The State rested. Defendant called no witnesses on his behalf.
At the sentencing hearing the State presented the testimony of a man and woman who had been robbed and the woman raped at gunpoint by defendant on December 19, 1981. Also testifying was a woman whose apartment was broken into by defendant on August 29, 1981. Defendant robbed her and her boyfriend, and raped and committed a deviate sexual assault upon her. The State also presented evidence of defendant's prior criminal record, which extended back to 1964. After defendant waived a hearing in mitigation, the circuit court sentenced him to an extended 60-year concurrent term on all counts.
• 1 Defendant contends that the admission into evidence of other criminal charges against him, through the testimony of Investigator Saladino and his tape-recorded conversation, was reversible error. This issue was not properly preserved for review since defendant failed to include it in his post-trial motion. (See People v. Foster (1979), 76 Ill.2d 365, 380, 392 N.E.2d 6.) The plain-error doctrine, in view of the very strong evidence of defendant's guilt, is inapplicable to the case at bar. (87 Ill.2d R. 615(a); see People v. Carlson (1980), 79 Ill.2d 564, 576-77, 404 N.E.2d 233.) Assuming, arguendo, that the error had been preserved, this contention must nevertheless be rejected.
Evidence of other crimes committed or alleged to have been committed by defendant is admissible if relevant for a purpose other than to show defendant's propensity to commit crime. (People v. Baptist (1979), 76 Ill.2d 19, 27, 389 N.E.2d 1200; People v. Lane (1982), 106 Ill. App.3d 793, 801, 436 N.E.2d 704.) Such purposes include showing defendant's "guilty knowledge" or "consciousness of guilt" of the crime at issue. (People v. Baptist (1979), 76 Ill.2d 19, 27; People v. Tranowski (1960), 20 Ill.2d 11, 16, 169 N.E.2d 347, cert. denied (1962), 368 U.S. 978, 7 L.Ed.2d 440, 82 S.Ct. 484.) An attempt by a defendant to intimidate a witness, though a separate offense, is properly admissible for this purpose (e.g., People v. Gambony (1948), 402 Ill. 74, 80, 83 N.E.2d 321, cert. denied (1949), 337 U.S. 910, 93 L.Ed. 1722, 69 S.Ct. 1045; People v. Jones (1980), 82 Ill. App.3d 386, 393, 402 N.E.2d 746; People v. Goodman (1977), 55 Ill. App.3d 294, 296, 371 N.E.2d 168), as is evidence that a defendant attempted to kill an eyewitness (People v. Baptist). The trial court is afforded considerable latitude in deciding whether to admit evidence of other crimes. (People v. Burgin (1979), 74 Ill. App.3d 58, 67, 392 N.E.2d 251.) Where a proper purpose for admitting such evidence exists, as here, it is admissible unless its minor probative value is outweighed by its major prejudicial effect. People v. Bartall (1982), 105 Ill. App.3d 867, 872-73, 435 N.E.2d 152.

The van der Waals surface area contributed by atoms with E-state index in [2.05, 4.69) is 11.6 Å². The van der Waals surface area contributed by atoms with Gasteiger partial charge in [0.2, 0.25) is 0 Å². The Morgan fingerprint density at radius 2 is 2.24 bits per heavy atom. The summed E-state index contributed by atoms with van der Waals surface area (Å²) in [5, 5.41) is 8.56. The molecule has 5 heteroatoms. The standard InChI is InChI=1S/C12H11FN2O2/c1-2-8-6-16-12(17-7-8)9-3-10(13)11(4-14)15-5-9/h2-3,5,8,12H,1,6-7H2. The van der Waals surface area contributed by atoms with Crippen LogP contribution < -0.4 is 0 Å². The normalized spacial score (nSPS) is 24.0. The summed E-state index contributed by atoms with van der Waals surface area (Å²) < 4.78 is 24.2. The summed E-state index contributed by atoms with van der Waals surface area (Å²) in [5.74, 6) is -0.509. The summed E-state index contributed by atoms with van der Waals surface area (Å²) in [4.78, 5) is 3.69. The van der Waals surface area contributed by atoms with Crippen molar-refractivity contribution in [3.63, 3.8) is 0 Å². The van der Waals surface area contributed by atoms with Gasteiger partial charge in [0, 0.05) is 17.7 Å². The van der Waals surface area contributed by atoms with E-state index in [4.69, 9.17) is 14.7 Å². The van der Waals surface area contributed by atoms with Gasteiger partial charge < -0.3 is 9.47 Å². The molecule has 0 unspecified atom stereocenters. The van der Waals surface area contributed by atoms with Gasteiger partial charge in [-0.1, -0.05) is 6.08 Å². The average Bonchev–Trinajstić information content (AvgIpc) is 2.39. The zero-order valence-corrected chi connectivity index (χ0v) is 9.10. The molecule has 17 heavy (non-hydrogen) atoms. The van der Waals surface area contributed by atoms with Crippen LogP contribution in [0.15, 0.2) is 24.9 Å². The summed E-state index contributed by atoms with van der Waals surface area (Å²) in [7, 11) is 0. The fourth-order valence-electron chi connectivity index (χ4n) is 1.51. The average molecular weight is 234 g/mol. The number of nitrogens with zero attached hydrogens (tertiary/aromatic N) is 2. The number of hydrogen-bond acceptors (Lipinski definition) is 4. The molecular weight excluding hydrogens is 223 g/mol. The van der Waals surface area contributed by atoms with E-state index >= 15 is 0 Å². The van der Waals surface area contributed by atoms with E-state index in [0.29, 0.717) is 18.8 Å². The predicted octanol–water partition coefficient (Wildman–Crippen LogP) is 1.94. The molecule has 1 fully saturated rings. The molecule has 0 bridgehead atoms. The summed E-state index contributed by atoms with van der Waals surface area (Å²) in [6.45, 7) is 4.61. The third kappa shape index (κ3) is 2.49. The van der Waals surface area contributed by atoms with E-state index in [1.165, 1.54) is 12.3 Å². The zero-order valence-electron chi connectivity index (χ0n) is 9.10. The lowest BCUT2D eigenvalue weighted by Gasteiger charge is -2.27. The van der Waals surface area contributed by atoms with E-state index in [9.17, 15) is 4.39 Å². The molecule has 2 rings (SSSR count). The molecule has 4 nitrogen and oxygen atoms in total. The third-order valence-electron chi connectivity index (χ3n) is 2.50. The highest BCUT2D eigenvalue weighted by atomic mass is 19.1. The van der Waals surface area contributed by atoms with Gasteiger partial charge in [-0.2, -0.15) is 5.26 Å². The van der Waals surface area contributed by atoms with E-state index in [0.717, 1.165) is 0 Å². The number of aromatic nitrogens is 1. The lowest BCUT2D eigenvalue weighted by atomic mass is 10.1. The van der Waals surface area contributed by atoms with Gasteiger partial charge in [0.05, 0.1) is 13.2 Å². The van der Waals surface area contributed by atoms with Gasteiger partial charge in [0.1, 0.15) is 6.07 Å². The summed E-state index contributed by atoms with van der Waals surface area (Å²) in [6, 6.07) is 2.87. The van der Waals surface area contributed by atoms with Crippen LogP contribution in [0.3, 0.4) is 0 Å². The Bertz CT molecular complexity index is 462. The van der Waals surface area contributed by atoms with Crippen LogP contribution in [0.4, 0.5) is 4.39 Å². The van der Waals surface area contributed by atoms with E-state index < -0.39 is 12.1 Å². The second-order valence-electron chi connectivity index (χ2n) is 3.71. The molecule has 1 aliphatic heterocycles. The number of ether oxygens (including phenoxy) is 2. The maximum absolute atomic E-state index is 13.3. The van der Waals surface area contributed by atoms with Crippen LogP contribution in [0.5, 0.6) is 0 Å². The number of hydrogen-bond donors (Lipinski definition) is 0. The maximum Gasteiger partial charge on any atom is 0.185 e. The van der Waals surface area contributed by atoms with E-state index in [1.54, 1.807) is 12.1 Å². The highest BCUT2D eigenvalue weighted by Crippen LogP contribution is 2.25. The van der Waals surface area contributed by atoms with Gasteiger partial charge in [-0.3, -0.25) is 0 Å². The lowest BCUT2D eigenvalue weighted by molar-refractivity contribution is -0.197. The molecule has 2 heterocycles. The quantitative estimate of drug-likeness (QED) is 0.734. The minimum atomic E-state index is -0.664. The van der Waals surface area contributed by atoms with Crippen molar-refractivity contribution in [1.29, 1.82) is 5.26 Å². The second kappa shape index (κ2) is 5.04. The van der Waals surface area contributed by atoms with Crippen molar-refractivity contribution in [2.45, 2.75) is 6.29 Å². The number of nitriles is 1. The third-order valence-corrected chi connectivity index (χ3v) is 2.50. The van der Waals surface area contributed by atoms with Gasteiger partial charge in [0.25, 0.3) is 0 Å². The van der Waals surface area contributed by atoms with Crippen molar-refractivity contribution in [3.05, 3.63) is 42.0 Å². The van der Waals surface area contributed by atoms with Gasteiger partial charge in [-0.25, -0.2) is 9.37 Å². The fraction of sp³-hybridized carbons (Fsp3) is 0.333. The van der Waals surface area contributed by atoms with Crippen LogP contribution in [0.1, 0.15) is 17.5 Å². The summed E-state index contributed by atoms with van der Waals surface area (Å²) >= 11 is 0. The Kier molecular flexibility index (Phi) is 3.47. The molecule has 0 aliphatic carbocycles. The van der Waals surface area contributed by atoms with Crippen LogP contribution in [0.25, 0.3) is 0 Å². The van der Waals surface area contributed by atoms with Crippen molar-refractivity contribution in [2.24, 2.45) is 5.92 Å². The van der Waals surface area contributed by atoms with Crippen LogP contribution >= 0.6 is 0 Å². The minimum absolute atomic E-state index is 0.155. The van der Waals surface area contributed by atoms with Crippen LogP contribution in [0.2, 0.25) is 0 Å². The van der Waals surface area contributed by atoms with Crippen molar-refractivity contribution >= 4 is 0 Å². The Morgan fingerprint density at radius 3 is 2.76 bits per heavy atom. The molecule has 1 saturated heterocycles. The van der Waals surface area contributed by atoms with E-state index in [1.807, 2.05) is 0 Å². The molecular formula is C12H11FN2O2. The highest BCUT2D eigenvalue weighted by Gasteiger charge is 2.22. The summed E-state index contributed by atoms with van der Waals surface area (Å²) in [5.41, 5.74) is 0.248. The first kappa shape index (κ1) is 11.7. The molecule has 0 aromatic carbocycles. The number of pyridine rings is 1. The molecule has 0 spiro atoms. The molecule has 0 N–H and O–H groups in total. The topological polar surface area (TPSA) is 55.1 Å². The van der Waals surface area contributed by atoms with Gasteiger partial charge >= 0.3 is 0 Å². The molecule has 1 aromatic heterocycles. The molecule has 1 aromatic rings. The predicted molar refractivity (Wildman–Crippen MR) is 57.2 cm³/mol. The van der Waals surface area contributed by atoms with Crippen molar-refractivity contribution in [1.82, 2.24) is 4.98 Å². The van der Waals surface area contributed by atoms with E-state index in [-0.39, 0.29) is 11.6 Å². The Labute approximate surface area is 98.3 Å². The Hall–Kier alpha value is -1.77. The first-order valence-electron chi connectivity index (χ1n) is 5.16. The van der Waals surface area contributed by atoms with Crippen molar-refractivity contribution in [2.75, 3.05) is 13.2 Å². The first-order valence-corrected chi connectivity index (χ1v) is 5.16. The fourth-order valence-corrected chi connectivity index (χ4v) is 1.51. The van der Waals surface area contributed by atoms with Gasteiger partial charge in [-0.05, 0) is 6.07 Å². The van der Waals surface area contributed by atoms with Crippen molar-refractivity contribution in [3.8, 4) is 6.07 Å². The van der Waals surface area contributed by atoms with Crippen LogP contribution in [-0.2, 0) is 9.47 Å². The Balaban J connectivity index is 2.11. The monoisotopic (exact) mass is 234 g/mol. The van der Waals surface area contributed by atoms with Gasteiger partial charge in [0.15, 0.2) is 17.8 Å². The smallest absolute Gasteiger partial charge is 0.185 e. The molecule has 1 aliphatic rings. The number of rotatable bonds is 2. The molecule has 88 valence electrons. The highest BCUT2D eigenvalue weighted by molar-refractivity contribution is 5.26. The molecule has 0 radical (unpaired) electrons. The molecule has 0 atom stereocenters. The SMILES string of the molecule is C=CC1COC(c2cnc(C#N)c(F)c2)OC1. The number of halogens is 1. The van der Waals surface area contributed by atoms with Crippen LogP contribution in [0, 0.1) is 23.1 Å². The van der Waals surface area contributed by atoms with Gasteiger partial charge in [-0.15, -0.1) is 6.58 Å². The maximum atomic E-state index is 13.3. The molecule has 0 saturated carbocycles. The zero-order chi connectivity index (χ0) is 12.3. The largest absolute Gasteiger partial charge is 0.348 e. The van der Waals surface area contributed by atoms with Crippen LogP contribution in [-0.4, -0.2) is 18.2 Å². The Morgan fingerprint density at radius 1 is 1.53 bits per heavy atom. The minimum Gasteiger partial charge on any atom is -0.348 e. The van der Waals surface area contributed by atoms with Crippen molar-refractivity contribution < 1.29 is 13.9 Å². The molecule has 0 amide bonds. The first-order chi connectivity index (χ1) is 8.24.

Defendant contends that his conversation with Saladino referred to a victim of another crime, not to the instant complaining witness. Therefore, the disputed evidence was not probative of his guilt here. Defendant, however, identified the prospective murder victim by using the instant victim's first name; described her physical appearance; and said the crime "went down" in a home on Larrabee. The foregoing suggests that defendant was, in fact, discussing the present crime; therefore, Saladino's testimony and the tape recording had considerable probative value in the instant case.
After the disputed evidence was admitted, the circuit court cautioned the jury to consider it only for the limited purpose of finding therein defendant's admissions of guilt or his consciousness of guilt of the instant offense. Later, the court repeated the warning by giving Illinois Pattern Jury Instruction, Criminal, No. 3.14 (2d ed. 1981). This procedure substantially reduced any potentially prejudicial impact of such evidence. (People ...